The scene of the second miracle shifts from Caesarea to Joppa where Peter was. We read in Acts 10:9-16, "Peter went up upon the house top to pray, about the sixth hour: and he became hungry, and desired to eat: but while they made ready, he fell into a trance; and he beholdeth the heaven opened, and a certain vessel descending, as it were a great sheet, let down by four corners upon the earth: wherein were all manner of four-footed beasts and creeping things of the earth and birds of the heaven. And there came a voice to him, Rise, Peter; kill and eat. But Peter said, Not so, Lord; for I have never eaten anything that is common and unclean. And a voice came unto him again the second time, What God hath cleansed, make not thou common. And this was done thrice: and straightway the vessel was received up into heaven." What was the purpose of this vision? It was to convince Peter that he should go and preach to the Gentiles. That this was the purpose of the miracle is seen in verse 28 of Acts 10 where Peter said to Cornelius: "Ye yourselves know how it is an unlawful thing for a man that is a Jew to join himself or come unto one of another nation; and yet unto me hath God showed that I should not call any man common or unclean." In connection with this miracle, the Spirit directed Peter to the house of Cornelius. The Spirit had a part in this conversion but he did not directly operate upon the heart of Cornelius and save him. The Spirit merely directed Peter to go, nothing doubting.

A third miracle in this case of conversion was the baptism of the Holy Spirit. This is confusing to many people because they do not understand that it was miraculous in its nature and like all miracles it was for the purpose of confirming the word of God. Now that the word of God has been completely revealed, and has been confirmed, people are not baptized with the Holy Spirit. But what was the purpose of the baptism of the Holy Spirit? Negatively, it was not to give Cornelius and his household, faith. It was the gospel that Peter preached that produced faith. (Acts 15:7; Rom. 10:17). Neither was the baptism of the Holy Spirit given to Cornelius for the purpose of saving him, Cornelius was saved by the words which Peter spoke. (Acts 11:14). He was saved just like people are saved today; he was saved by the gospel. While Holy Spirit baptism was in effect, it was never intended to save anyone. Well, what was its purpose? It was to convince those six Jewish brethren who accompanied Peter that the Gentiles were entitled to the blessings of the gospel. When Peter gave the matter in order, as is recorded in Acts 11, he said in verse 15: "And as I began to speak, the Holy Spirit fell on them, even as on us at the beginning." The beginning referred to here no doubt refers to the day of Pentecost when the apostles were baptized with the Holy Spirit. Everything has begun with a miracle. Life began with a miracle but now life is made possible through God's natural laws. The church had a miraculous beginning on the day of Pentecost. Here we see the first reception of the gospel by the Gentiles and it began with a miracle, the baptism of the Holy Spirit.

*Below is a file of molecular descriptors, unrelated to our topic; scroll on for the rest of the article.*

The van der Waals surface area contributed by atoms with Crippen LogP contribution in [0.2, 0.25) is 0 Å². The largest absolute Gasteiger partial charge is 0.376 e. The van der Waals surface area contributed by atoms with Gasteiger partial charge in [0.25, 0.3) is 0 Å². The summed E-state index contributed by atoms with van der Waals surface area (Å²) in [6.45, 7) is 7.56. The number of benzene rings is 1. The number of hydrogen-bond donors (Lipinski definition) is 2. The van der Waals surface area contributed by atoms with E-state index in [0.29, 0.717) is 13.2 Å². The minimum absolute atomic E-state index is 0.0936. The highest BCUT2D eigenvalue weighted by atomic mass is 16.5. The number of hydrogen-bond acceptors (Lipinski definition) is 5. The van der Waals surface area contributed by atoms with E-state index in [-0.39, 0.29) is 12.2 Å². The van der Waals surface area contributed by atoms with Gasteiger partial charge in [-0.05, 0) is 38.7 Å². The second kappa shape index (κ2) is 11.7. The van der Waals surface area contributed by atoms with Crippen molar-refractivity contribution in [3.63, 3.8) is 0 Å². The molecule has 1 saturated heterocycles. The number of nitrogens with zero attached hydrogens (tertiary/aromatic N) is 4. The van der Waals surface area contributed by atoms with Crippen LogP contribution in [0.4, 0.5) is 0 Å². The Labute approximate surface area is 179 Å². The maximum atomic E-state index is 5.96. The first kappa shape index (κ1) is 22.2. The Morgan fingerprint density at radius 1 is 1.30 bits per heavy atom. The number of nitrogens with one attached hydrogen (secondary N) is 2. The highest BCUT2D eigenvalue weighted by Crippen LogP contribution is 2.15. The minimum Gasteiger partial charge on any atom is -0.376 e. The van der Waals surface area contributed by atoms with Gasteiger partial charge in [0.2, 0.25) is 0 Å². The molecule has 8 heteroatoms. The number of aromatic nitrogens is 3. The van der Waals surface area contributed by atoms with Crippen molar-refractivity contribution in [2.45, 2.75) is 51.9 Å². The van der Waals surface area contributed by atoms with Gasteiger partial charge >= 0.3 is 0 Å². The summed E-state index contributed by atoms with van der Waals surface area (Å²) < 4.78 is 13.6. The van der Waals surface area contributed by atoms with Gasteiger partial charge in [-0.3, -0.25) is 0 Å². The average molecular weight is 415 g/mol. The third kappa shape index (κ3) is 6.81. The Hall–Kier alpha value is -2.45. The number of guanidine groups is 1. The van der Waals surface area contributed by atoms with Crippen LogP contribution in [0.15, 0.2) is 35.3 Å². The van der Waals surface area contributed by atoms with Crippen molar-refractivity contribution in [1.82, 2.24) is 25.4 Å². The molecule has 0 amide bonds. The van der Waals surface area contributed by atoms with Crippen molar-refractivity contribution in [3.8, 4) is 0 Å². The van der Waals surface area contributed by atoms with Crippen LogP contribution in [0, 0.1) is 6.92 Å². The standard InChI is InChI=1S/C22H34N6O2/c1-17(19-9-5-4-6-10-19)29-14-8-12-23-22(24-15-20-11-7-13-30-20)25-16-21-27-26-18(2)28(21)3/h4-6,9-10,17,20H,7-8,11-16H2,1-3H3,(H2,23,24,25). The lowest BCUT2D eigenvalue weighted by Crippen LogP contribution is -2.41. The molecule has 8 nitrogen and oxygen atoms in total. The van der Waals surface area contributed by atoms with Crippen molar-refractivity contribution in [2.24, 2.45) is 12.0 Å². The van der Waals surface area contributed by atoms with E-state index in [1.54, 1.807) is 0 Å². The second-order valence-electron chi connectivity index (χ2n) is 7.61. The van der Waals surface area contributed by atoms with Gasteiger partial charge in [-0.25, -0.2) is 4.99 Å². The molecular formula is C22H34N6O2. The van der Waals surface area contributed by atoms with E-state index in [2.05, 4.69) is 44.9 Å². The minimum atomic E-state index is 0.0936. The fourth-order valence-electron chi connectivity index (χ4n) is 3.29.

As in every case of New Testament conversion, a sermon was preached. What did Peter preach? He told the wonderful story of Jesus — his life and miracles, his cruel death and triumphant resurrection — his exaltation as "King of kings and Lord of Lords." As a result of this preaching, Cornelius and those with him believed. This we have learned from Acts 15:7. They repented. (Acts 11:18). They were baptized. (Acts 10:48). There is no record that they joined anything. They simply obeyed the gospel. When anyone does this, his past sins are washed away by the blood of Christ and he is a member of the church of the Lord.